In fact, though I doubt it’s intentional, Law Abiding Citizen seems to play with the idea of a comic book supervillain, just without a hero in opposition. In many ways, Clyde feels like a stand-in for Heath Ledger’s Joker. Both are “agents of chaos” who manage to bring the whole system of law and order in a major city crashing down. Clyde is actually described as “a jailed psychopath who has managed to bring this city to its knees.” Although Clyde has a much firmer back story than the Joker, with his dead wife and child, the movie implies that Clyde isn’t acting out of any sense of obligation to them, but is using them as an excuse for his violence – much like the Joker concocts stories that allow him to seem like a sympathetic victim. Indeed, both men are mysteries to the law enforcement community – the Joker has no identity outside his persona, while Clyde has “missing years” and an asset book that the authorities can’t get ahold of.

Clyde’s fixation on Nick could be said to mirror the Joker’s fixation on Batman. “I don’t want to kill you,” the Joker declared of Batman, and Clyde repeatedly spares Nick while targeting those around him (his car is clean, and he is isolated from the carnage at the funeral). However, I’d suggest that – since Law Abiding Citizen feels like The Dark Knight without Batman – Clyde’s fascination with the prosecutor is more like the Joker’s obsession with Dent. Clyde isn’t interested in Nick Rice as a man, beyond the fact that he interacted with Nick as the face of the system a decade earlier. He’s interested in Nick as an institution, the “white knight”, a fast-rising prosecutor and next-in-line to the office of District Attorney.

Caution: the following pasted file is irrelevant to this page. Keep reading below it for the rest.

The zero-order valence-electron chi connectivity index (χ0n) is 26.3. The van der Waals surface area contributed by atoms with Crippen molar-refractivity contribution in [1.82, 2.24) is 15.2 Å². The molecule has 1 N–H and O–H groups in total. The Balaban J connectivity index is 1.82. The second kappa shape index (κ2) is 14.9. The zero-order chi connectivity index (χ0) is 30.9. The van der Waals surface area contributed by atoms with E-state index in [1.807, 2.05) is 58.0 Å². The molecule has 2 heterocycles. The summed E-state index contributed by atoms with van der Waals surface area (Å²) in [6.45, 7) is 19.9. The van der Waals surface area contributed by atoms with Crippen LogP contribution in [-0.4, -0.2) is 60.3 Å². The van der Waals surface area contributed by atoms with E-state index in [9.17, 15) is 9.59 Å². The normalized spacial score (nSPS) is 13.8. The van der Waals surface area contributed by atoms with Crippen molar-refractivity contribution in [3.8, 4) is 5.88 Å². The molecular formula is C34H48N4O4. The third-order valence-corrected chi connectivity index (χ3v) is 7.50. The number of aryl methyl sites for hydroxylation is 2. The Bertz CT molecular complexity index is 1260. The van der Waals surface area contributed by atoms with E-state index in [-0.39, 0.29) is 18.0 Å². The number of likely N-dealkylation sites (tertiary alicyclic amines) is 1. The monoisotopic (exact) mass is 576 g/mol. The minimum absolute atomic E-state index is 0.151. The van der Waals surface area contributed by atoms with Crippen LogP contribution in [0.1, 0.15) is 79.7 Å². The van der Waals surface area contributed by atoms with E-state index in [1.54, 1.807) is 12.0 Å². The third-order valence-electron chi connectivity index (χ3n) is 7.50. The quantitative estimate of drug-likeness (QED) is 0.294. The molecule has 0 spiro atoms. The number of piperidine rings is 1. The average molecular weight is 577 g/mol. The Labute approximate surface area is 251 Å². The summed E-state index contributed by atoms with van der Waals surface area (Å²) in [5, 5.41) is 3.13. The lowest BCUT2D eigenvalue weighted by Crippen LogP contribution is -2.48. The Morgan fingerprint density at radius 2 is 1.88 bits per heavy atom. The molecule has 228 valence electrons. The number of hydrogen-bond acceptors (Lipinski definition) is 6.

"He's in jail, it's because he wants to be in jail. He's a born tactician. Every move that he makes, it means something."

Clyde is treating Nick as an incorruptible avatar of the justice system, and one that he wants to pull down to his level. He boasts about wanting to bring down “the temple”, and Nick is just a tool to do that, as he tries to goad Nick into breaking the law to stop him. It’s very similar to the way that the Joker tries to break Dent’s faith in the justice system, to bring him down to the villain’s level. Indeed, as the final moments of the movie demonstrate, Clyde does ultimately succeed in corrupting Nick, as the Joker succeeds with Dent. The very fact that the villains win an ideological victory is a major similarity among two big-budget Hollywood blockbusters.